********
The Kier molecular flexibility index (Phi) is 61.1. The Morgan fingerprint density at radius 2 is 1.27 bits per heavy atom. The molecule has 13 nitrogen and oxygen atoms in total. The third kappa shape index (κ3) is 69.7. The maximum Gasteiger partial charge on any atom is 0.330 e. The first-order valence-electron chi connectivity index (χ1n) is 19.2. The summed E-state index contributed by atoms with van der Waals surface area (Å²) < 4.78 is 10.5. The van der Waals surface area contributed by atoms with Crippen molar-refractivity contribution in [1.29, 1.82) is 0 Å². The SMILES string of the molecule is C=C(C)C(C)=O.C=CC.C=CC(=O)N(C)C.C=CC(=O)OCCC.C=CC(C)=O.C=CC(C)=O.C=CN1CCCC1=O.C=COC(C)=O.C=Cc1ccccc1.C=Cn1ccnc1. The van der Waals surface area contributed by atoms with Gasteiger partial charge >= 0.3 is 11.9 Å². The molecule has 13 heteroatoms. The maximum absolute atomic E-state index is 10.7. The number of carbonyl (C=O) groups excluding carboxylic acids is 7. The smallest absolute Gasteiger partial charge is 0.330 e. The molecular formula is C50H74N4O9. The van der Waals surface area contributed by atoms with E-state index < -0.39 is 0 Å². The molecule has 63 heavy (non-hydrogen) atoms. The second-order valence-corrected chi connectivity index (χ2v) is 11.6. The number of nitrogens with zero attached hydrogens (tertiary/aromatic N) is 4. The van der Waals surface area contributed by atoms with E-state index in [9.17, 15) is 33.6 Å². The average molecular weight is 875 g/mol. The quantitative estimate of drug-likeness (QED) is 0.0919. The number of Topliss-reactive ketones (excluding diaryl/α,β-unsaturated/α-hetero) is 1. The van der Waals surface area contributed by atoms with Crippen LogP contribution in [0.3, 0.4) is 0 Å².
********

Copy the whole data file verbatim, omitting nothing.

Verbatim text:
The Kier molecular flexibility index (Phi) is 61.1. The Morgan fingerprint density at radius 2 is 1.27 bits per heavy atom. The molecule has 13 nitrogen and oxygen atoms in total. The third kappa shape index (κ3) is 69.7. The maximum Gasteiger partial charge on any atom is 0.330 e. The first-order valence-electron chi connectivity index (χ1n) is 19.2. The summed E-state index contributed by atoms with van der Waals surface area (Å²) < 4.78 is 10.5. The van der Waals surface area contributed by atoms with Crippen molar-refractivity contribution in [1.29, 1.82) is 0 Å². The SMILES string of the molecule is C=C(C)C(C)=O.C=CC.C=CC(=O)N(C)C.C=CC(=O)OCCC.C=CC(C)=O.C=CC(C)=O.C=CN1CCCC1=O.C=COC(C)=O.C=Cc1ccccc1.C=Cn1ccnc1. The van der Waals surface area contributed by atoms with Gasteiger partial charge >= 0.3 is 11.9 Å². The molecule has 13 heteroatoms. The maximum absolute atomic E-state index is 10.7. The number of carbonyl (C=O) groups excluding carboxylic acids is 7. The smallest absolute Gasteiger partial charge is 0.330 e. The molecular formula is C50H74N4O9. The van der Waals surface area contributed by atoms with E-state index < -0.39 is 0 Å². The molecule has 63 heavy (non-hydrogen) atoms. The second-order valence-corrected chi connectivity index (χ2v) is 11.6. The number of nitrogens with zero attached hydrogens (tertiary/aromatic N) is 4. The van der Waals surface area contributed by atoms with E-state index in [9.17, 15) is 33.6 Å². The average molecular weight is 875 g/mol. The quantitative estimate of drug-likeness (QED) is 0.0919. The number of Topliss-reactive ketones (excluding diaryl/α,β-unsaturated/α-hetero) is 1. The van der Waals surface area contributed by atoms with Crippen LogP contribution in [0.3, 0.4) is 0 Å².